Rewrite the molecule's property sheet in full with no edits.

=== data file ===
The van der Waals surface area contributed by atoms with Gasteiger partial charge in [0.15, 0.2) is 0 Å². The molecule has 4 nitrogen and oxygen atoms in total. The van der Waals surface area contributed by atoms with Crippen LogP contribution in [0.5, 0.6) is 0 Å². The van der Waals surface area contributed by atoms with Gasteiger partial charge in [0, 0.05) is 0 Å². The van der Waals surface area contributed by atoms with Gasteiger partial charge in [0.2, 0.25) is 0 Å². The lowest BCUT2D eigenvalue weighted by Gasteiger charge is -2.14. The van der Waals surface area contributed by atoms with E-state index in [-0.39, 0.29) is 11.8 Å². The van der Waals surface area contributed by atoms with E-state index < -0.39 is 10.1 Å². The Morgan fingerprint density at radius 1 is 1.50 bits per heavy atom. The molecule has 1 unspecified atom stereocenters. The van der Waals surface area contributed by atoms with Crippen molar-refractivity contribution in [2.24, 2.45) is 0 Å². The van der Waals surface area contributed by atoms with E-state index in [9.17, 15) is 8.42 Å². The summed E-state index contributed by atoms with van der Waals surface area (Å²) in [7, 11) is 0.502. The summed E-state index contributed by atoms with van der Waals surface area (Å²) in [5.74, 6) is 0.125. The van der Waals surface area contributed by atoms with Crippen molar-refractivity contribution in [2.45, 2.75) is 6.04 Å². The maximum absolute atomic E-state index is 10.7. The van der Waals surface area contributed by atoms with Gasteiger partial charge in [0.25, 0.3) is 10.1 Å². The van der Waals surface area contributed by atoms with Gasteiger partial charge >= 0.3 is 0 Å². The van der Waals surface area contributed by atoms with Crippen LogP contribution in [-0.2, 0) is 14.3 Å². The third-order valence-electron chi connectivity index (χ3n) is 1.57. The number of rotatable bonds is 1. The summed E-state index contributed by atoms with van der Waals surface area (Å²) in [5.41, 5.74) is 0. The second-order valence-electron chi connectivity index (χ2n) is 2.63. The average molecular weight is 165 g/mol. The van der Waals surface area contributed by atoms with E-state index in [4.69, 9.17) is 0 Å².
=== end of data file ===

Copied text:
The van der Waals surface area contributed by atoms with Gasteiger partial charge in [0.15, 0.2) is 0 Å². The molecule has 4 nitrogen and oxygen atoms in total. The van der Waals surface area contributed by atoms with Crippen LogP contribution in [0.5, 0.6) is 0 Å². The van der Waals surface area contributed by atoms with Gasteiger partial charge in [0, 0.05) is 0 Å². The van der Waals surface area contributed by atoms with Gasteiger partial charge in [0.2, 0.25) is 0 Å². The lowest BCUT2D eigenvalue weighted by Gasteiger charge is -2.14. The van der Waals surface area contributed by atoms with E-state index in [-0.39, 0.29) is 11.8 Å². The van der Waals surface area contributed by atoms with E-state index < -0.39 is 10.1 Å². The Morgan fingerprint density at radius 1 is 1.50 bits per heavy atom. The molecule has 1 unspecified atom stereocenters. The van der Waals surface area contributed by atoms with Crippen molar-refractivity contribution in [2.24, 2.45) is 0 Å². The van der Waals surface area contributed by atoms with E-state index in [9.17, 15) is 8.42 Å². The summed E-state index contributed by atoms with van der Waals surface area (Å²) in [7, 11) is 0.502. The summed E-state index contributed by atoms with van der Waals surface area (Å²) in [5.74, 6) is 0.125. The van der Waals surface area contributed by atoms with Crippen molar-refractivity contribution in [2.45, 2.75) is 6.04 Å². The maximum absolute atomic E-state index is 10.7. The van der Waals surface area contributed by atoms with Gasteiger partial charge in [0.25, 0.3) is 10.1 Å². The van der Waals surface area contributed by atoms with Gasteiger partial charge >= 0.3 is 0 Å². The van der Waals surface area contributed by atoms with Crippen LogP contribution in [-0.2, 0) is 14.3 Å². The third-order valence-electron chi connectivity index (χ3n) is 1.57. The number of rotatable bonds is 1. The summed E-state index contributed by atoms with van der Waals surface area (Å²) in [5.41, 5.74) is 0. The second-order valence-electron chi connectivity index (χ2n) is 2.63. The average molecular weight is 165 g/mol. The van der Waals surface area contributed by atoms with E-state index in [4.69, 9.17) is 0 Å².